By Scott Robertson
The worst baseball card trade I ever made, I made at the Johnson City Boys & Girls Club on West Market Street. My new buddy Lee Pike had moved down from Michigan and we both collected ball cards. He had a slew of 1977s and I was flush with 78s. Lee let me know there was one Detroit Tiger he was looking for: Al Kaline. This was a problem, as Kaline’s first card was produced in 1954, and his last card had been printed in 1974. Yet one Saturday morning in 1979, I met an older kid at the club who had a copy of that 1974 Kaline card. I still remember the picture vividly. Kaline was crouched in a fielding position at first base, shot from the side. I had no idea that there was anything remarkable about that, having never seen Kaline play, but I later learned that at the end of his career, the once-fleet-footed outfielder had moved to first base because his aging body couldn’t take the rigors of chasing down long fly balls anymore.
Anyway, for some reason, I became fixed on the mission of obtaining that card. All my negotiating skills went out the window. When the kid who owned the Kaline card asked what I would give for it, I made an offer, to which he replied, “What else?” I kept adding another card to my offer and he kept repeating, “What else?” I was holding back all my best cards, of course, but this guy ended up with a stack of about 12 of my lesser cards, chuckling about the rube he’d just taken to the cleaners. Of course Lee wouldn’t give me anywhere near what I’d traded away for the Kaline card, so I learned a valuable lesson that day.
To which you may well reply, “Gosh Scott…so what?”
Well, I told you all that to tell you this. That same Boys and Girls Club has been active in Johnson City since 1944, and a lot of once-young people have created memories far more interesting than my baseball card reminiscence in that time.
Now, you’re going to have the opportunity to hear their stories. The club is holding the first reunion in its 72-year history April 8 and 9.
I’ve been talking with Robin Crumley, who runs the club these days, and I’m pretty pumped up about it. It’ll run Friday evening from 6 to 9, and Saturday from 9 to 4.
Crumley says she’s expecting a turnout of anywhere from 200 to 400+ (she’s asking folks who have Facebook to RSVP on the club’s page) with representation from all ages. There’ll be current and former coaches, staff and alumni, all taking the chance to reconnect, some for the first time in years. Among the early RSVPs, Crumley says, are alums who’ll be returning to Johnson City from eight states.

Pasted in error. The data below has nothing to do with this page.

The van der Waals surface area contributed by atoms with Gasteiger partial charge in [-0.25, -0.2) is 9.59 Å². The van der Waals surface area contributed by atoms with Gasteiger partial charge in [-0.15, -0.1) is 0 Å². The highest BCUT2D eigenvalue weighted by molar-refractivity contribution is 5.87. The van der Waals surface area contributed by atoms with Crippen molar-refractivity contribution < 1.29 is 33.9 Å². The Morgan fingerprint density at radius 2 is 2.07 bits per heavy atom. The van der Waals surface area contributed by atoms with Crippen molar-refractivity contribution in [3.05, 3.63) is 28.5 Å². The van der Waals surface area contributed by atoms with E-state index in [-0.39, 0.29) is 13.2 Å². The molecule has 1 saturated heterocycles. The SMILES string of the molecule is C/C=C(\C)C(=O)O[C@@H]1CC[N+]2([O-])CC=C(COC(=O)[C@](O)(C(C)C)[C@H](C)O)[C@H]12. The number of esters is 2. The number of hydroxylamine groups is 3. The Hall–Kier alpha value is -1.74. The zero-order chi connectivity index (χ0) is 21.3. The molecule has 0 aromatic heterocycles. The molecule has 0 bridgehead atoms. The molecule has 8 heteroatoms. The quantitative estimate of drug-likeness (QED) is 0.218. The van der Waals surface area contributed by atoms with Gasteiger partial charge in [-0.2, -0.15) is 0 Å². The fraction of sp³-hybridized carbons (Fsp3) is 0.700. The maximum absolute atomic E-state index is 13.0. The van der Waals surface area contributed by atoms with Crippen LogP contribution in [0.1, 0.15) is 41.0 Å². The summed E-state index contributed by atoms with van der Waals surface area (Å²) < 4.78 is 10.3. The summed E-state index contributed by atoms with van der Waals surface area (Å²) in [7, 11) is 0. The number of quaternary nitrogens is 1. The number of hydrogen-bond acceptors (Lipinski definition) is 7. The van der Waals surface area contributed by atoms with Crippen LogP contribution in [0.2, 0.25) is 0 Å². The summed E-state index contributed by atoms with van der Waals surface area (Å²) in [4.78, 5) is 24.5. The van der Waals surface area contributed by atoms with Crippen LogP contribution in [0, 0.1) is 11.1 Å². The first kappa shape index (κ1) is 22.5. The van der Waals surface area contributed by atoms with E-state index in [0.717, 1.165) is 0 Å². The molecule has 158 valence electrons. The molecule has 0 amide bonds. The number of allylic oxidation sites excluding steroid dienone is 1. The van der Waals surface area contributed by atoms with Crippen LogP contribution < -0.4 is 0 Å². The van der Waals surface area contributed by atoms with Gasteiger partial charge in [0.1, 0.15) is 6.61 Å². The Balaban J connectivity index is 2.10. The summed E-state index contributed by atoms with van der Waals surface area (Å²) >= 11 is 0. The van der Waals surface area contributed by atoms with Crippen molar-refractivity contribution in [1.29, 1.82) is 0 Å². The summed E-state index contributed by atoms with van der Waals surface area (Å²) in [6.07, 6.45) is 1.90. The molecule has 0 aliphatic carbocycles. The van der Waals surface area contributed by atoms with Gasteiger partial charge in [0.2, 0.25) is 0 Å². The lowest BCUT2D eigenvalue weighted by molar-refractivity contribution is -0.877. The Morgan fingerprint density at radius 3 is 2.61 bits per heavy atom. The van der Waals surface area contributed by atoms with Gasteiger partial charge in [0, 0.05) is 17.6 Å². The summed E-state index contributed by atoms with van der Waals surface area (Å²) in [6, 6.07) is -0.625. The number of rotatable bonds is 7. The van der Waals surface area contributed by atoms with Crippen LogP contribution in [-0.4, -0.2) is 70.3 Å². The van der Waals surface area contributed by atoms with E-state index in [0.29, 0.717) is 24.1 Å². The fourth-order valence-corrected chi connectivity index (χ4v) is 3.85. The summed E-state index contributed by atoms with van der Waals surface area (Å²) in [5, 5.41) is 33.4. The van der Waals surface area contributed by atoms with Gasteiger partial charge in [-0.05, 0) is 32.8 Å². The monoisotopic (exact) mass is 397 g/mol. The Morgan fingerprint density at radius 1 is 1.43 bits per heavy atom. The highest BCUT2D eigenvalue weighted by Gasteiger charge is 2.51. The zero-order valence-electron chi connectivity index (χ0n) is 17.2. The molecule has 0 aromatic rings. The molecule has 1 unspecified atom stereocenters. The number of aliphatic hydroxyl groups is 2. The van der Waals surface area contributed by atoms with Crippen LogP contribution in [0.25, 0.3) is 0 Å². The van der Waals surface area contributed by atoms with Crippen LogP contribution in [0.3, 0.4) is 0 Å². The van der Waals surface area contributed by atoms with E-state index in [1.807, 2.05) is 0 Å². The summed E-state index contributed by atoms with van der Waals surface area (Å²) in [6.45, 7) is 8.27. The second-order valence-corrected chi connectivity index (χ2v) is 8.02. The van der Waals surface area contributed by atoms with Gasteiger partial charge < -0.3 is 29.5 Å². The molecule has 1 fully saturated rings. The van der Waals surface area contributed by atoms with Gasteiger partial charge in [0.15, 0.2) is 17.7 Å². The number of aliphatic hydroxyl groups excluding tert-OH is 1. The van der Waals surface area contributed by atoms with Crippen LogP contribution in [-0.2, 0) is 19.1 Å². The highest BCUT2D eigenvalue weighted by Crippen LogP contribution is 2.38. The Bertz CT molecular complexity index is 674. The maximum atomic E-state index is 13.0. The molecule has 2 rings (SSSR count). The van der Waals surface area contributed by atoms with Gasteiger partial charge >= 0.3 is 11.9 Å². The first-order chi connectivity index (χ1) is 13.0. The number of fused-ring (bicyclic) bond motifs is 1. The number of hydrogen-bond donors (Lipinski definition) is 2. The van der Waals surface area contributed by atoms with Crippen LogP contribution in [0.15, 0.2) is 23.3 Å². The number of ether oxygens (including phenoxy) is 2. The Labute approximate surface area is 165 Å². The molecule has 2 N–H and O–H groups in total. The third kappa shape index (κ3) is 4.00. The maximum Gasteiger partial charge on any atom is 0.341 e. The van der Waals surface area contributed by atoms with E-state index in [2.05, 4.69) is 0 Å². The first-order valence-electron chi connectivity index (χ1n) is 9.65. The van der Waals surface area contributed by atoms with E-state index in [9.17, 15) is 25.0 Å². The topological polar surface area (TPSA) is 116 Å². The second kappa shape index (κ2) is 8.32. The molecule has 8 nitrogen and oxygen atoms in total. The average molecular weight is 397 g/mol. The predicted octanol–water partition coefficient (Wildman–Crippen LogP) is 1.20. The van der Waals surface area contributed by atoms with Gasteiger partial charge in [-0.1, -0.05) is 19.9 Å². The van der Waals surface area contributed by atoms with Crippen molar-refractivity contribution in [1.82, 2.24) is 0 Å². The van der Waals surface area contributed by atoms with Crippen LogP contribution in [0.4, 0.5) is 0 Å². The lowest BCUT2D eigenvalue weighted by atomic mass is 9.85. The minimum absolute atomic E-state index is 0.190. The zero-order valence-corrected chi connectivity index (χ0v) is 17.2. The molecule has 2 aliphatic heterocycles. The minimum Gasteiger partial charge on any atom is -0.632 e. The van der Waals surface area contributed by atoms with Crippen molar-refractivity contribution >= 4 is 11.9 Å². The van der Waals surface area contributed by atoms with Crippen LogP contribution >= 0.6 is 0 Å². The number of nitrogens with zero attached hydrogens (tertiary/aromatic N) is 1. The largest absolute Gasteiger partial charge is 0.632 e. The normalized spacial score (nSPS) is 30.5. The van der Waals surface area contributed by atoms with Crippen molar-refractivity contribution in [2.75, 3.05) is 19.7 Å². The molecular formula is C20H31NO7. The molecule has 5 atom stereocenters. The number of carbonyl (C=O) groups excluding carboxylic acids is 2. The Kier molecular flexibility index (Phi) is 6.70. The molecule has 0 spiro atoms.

Even if you don’t have a personal history with the club, I can’t imagine anyone with an interest in Johnson City’s past who wouldn’t find the mix of personalities that weekend fascinating.
Just think of what we who spent time at the club went through as we grew up in Johnson City. The oldest of us remember the end of World War II. Many remember playing in a city (and a country) that was still segregated. And many more remember first experiences playing with kids of other races at the club as desegregation swept over America.
Kids went from the club almost straight to Korea, to Vietnam, to Iraq and to Afghanistan. We went from doing projects at the club to taking mission trips all over the world, growing the sense of community we started learning on Market Street. Some of us left Johnson City and raised families of our own in far-flung places, instilling values reinforced at the club. And some of us stayed and raised our families here, watching our own kids enjoy making their own memories at the very same facility.
So when we get together in April, I’m anticipating an atmosphere of a true homecoming. Crumley told me there’ll be a few people, like Congressman Phil Roe, who will be invited to give short (no more than five minute) speeches, but that she’s going to leave the mic open, so any of us who have stories to tell can stand up and share. I’m looking forward to hearing some of those stories.
Of course there’ll be all sorts of activities for all ages.
Crumley says she’ll have the bus warmed up to take anyone who remembers the club at one of its two past locations on a quick tour back to the sites.
There’ll be donuts in the morning and hot dogs in the afternoon. Those of us who can still remember the proper form and technique the coaches taught us will be welcome to join in a free throw shooting contest. The list of activities goes on and on.
For many of us who’ll be there, the best part may be watching the two teeball games scheduled as part of the festivities. The current crop of kids who will be playing that weekend are still young and fleet of foot, of course.
And as we watch those kids of today hit and run and field and throw, I have to wonder how many of us will be lost in our own memories of how sweet life was when we played at the club, before we all had to grow up and join Al Kaline in the long, slow move to first base.
I’m grateful someone had the idea of giving us all that opportunity. As I told Lee Pike so often, I’ll see you at the club.